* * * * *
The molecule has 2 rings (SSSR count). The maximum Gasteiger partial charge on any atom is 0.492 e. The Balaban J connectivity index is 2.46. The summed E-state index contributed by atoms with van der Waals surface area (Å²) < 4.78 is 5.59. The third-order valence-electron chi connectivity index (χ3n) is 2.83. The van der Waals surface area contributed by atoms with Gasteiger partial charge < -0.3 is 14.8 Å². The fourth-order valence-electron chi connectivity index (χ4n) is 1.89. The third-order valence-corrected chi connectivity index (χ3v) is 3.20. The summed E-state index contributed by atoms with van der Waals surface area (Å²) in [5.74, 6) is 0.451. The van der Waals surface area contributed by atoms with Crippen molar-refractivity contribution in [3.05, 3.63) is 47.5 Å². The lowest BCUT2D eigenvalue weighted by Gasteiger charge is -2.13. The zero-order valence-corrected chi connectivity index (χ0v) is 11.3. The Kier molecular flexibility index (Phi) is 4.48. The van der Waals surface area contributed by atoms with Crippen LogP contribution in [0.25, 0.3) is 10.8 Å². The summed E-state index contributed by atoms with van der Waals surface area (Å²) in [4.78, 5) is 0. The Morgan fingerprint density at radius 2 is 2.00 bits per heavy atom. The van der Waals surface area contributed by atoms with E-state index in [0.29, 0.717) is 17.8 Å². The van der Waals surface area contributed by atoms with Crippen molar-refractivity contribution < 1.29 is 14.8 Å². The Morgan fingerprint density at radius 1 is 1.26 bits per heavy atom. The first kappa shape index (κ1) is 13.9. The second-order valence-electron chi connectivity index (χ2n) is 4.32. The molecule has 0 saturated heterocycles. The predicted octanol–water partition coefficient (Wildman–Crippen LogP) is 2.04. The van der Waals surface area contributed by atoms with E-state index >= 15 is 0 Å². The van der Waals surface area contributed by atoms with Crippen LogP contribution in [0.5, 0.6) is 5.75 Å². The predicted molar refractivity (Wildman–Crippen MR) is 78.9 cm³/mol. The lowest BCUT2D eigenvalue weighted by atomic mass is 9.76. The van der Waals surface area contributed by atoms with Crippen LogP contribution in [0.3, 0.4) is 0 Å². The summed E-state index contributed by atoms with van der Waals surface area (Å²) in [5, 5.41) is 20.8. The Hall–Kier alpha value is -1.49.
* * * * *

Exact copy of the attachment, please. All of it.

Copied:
The molecule has 2 rings (SSSR count). The maximum Gasteiger partial charge on any atom is 0.492 e. The Balaban J connectivity index is 2.46. The summed E-state index contributed by atoms with van der Waals surface area (Å²) < 4.78 is 5.59. The third-order valence-electron chi connectivity index (χ3n) is 2.83. The van der Waals surface area contributed by atoms with Gasteiger partial charge < -0.3 is 14.8 Å². The fourth-order valence-electron chi connectivity index (χ4n) is 1.89. The third-order valence-corrected chi connectivity index (χ3v) is 3.20. The summed E-state index contributed by atoms with van der Waals surface area (Å²) in [5.74, 6) is 0.451. The van der Waals surface area contributed by atoms with Crippen molar-refractivity contribution in [3.05, 3.63) is 47.5 Å². The lowest BCUT2D eigenvalue weighted by Gasteiger charge is -2.13. The zero-order valence-corrected chi connectivity index (χ0v) is 11.3. The Kier molecular flexibility index (Phi) is 4.48. The van der Waals surface area contributed by atoms with Crippen LogP contribution in [0.25, 0.3) is 10.8 Å². The summed E-state index contributed by atoms with van der Waals surface area (Å²) in [4.78, 5) is 0. The Morgan fingerprint density at radius 2 is 2.00 bits per heavy atom. The van der Waals surface area contributed by atoms with E-state index in [0.29, 0.717) is 17.8 Å². The van der Waals surface area contributed by atoms with Crippen molar-refractivity contribution < 1.29 is 14.8 Å². The Morgan fingerprint density at radius 1 is 1.26 bits per heavy atom. The first kappa shape index (κ1) is 13.9. The second-order valence-electron chi connectivity index (χ2n) is 4.32. The molecule has 0 saturated heterocycles. The predicted octanol–water partition coefficient (Wildman–Crippen LogP) is 2.04. The van der Waals surface area contributed by atoms with E-state index >= 15 is 0 Å². The van der Waals surface area contributed by atoms with Crippen LogP contribution in [0.5, 0.6) is 5.75 Å². The predicted molar refractivity (Wildman–Crippen MR) is 78.9 cm³/mol. The lowest BCUT2D eigenvalue weighted by atomic mass is 9.76. The van der Waals surface area contributed by atoms with Crippen LogP contribution in [0.3, 0.4) is 0 Å². The summed E-state index contributed by atoms with van der Waals surface area (Å²) in [5, 5.41) is 20.8. The Hall–Kier alpha value is -1.49.